“We are called ... to speak the truth. And the truth is, this is not right,” said Bishop Brian Seage of the Episcopal Diocese of Mississippi, speaking at a news conference one day after the raids.
Prosecuting corporations — as opposed to workers — for immigration-related offenses has slowed under the Trump administration, according to a database maintained by Duke University and the University of Virginia and data reviewed by The Washington Post, with only a handful of companies prosecuted for such violations since 2017.
Morgan and McAleenan suggested Sunday that videos of children crying after their parents were taken away were designed to elicit sympathy from the public.
“I know it’s emotional. I know it’s done on purpose to show a picture like that,” Morgan said about a widely circulated video of a young girl crying and begging for her father to be brought back.
Morgan added that he “understands” why the girl is upset, “but her father committed a crime.” He said the girl was later reunited with her mother.
McAleenan told NBC’s Chuck Todd that federal agents took the issue of the children’s welfare “very seriously.”
“I think it’s important, Chuck — you had a lot of really sympathetic video there, and I want to tell you that ICE took great pains to make sure that there were no child dependent-care issues that were ignored. … They had a process with 14 different caseworkers and phones available to call and find parents and kids and make arrangements, so this was done with sensitivity,” he said.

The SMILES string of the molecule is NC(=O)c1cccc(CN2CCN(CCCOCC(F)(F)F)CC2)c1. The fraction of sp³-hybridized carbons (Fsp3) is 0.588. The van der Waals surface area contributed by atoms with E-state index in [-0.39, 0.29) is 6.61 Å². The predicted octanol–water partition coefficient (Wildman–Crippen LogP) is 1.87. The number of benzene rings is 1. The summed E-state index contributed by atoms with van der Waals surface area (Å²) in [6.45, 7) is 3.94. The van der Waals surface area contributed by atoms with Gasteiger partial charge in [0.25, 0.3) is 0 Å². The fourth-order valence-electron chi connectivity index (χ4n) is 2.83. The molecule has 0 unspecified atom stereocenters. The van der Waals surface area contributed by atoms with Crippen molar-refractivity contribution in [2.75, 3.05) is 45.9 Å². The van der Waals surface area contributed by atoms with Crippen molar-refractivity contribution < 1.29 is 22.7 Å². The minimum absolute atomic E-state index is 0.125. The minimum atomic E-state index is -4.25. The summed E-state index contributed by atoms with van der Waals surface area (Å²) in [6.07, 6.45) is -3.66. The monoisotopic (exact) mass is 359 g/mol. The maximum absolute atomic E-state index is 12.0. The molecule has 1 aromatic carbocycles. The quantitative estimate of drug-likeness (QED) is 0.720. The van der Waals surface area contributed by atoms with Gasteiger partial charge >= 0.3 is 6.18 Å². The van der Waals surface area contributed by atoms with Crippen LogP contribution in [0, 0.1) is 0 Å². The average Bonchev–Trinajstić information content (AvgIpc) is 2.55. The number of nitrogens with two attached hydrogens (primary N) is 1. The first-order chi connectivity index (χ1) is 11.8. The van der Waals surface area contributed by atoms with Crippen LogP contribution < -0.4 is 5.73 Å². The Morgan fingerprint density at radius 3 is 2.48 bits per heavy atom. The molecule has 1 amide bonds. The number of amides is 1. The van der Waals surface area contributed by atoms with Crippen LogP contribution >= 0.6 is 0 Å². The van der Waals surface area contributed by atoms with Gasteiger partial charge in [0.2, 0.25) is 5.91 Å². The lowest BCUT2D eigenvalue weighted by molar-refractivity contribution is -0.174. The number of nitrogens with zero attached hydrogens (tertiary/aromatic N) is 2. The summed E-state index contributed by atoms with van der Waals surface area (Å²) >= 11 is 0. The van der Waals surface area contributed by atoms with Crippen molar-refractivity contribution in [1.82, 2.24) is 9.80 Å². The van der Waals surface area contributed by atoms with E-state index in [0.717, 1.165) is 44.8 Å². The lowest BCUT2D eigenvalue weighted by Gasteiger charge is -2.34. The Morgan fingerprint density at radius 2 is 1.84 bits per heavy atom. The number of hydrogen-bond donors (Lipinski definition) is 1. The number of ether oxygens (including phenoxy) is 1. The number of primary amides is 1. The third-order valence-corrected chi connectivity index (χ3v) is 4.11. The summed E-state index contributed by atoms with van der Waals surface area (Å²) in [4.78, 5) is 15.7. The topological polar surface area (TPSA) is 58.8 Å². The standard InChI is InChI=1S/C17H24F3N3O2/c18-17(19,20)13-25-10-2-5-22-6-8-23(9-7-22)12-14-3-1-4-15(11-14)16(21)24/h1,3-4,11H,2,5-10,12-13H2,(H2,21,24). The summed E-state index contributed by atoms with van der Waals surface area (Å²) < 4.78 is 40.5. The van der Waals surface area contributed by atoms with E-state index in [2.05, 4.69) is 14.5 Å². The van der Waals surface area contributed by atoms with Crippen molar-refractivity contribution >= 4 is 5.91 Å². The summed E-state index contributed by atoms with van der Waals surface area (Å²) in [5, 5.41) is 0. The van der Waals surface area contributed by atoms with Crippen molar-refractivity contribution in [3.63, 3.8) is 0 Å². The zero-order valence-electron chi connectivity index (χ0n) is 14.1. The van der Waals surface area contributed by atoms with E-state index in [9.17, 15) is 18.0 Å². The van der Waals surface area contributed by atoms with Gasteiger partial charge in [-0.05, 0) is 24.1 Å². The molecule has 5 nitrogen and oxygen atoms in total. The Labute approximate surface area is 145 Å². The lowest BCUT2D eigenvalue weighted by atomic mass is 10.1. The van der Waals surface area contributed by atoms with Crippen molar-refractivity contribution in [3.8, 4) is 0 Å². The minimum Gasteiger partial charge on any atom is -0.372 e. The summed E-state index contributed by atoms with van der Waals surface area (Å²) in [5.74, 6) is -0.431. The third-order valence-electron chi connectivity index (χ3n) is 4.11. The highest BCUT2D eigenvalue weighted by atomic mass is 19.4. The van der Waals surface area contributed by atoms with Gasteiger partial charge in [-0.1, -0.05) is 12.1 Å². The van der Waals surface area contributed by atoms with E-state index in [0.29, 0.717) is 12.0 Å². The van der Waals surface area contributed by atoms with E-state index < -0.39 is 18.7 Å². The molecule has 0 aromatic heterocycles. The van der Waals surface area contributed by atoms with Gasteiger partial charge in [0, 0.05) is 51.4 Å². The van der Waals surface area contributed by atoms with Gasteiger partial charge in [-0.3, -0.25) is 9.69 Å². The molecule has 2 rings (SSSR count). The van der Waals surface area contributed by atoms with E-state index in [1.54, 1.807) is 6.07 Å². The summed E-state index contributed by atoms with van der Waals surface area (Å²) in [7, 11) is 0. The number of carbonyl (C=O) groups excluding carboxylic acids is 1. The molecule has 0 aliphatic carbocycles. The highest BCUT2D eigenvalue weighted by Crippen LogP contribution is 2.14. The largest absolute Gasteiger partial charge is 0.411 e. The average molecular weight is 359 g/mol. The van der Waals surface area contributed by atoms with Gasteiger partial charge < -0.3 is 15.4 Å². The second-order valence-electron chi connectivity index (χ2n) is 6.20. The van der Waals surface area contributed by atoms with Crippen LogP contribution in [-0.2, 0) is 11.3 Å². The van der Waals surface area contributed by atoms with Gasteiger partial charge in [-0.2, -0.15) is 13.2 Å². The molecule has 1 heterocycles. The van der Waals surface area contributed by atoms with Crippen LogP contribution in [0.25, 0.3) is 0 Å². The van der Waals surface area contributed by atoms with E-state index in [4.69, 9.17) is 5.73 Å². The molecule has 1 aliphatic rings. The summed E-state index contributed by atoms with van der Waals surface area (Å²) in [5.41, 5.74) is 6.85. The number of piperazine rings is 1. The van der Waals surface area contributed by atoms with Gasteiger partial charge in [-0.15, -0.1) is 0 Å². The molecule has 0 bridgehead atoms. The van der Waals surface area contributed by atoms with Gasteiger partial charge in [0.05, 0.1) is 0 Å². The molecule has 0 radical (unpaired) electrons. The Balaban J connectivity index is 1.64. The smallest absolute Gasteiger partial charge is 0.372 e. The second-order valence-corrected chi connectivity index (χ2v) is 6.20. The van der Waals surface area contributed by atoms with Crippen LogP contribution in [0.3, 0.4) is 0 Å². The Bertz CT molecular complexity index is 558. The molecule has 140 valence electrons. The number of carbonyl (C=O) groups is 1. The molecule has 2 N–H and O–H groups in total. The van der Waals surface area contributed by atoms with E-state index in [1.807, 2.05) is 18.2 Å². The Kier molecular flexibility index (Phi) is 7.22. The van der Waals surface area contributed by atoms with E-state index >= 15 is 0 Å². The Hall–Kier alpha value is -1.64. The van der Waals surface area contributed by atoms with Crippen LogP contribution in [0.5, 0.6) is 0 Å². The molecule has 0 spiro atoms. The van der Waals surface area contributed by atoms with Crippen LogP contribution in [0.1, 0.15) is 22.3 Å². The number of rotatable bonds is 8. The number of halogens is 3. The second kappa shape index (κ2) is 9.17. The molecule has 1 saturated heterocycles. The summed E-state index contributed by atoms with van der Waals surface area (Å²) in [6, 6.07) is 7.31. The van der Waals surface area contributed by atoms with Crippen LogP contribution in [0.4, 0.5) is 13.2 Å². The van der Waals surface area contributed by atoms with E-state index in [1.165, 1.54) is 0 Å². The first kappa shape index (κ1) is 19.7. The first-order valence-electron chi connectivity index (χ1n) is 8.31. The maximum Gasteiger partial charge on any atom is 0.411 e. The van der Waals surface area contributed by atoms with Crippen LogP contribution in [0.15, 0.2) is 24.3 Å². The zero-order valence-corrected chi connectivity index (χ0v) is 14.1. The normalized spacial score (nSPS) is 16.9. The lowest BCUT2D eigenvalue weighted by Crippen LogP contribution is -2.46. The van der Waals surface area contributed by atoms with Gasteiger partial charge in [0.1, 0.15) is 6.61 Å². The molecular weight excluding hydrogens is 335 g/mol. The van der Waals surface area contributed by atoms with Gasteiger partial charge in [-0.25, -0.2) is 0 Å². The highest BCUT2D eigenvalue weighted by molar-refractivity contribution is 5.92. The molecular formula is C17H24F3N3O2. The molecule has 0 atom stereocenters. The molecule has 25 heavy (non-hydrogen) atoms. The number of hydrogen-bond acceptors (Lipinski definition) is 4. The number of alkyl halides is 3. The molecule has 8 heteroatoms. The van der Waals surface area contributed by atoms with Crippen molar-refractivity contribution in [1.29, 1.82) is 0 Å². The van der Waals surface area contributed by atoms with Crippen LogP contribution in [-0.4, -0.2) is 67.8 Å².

McAleenan also suggested that the raids were carried out to serve as a deterrent to other potential migrants from Latin America.
“The priority, right now, is our border security crisis, the humanitarian and security crisis at the border,” he said.
Todd interjected, pointing out that Mississippi is not on the border. McAleenan responded that the move was part of a “balanced enforcement strategy.”
“We’ve got to secure the border,” he said. “But we also have to have interior enforcement to stop this incentive, this work opportunity, that we have in the U.S. that employers are exploiting.”
On CNN, Morgan also took issue with the phrase “undocumented immigrants” to describe those targeted by the raids.
“These aren’t undocumented immigrants. These are illegal immigrants,” he said.
He parried questions about reports that Trump’s companies rely on undocumented immigrants. The Washington Post reported Friday that a Trump-owned construction company has employed undocumented immigrants for years, raising questions about how fully the Trump Organization has followed through on its pledge to more carefully scrutinize the legal status of its workers.
Asked why the federal government is turning a blind eye to the reports about Trump’s companies, Morgan said he was offended by the question.
“What I can tell you is, in my 25 years, I take offense to saying anyone’s turning a blind eye to someone who’s violating the law,” he said.
Morgan also disputed the notion that there has never been a raid or investigation into Trump’s companies.
“You really can’t say that for sure, because there are investigations going on all the time ... and we shouldn’t be aware of those investigations” because it could jeopardize them, he said.
Learning from history was the theme during a recent screening of a film at the Longview Public Library that chronicled violent race riots that took place 100 years ago in East Texas and across the nation.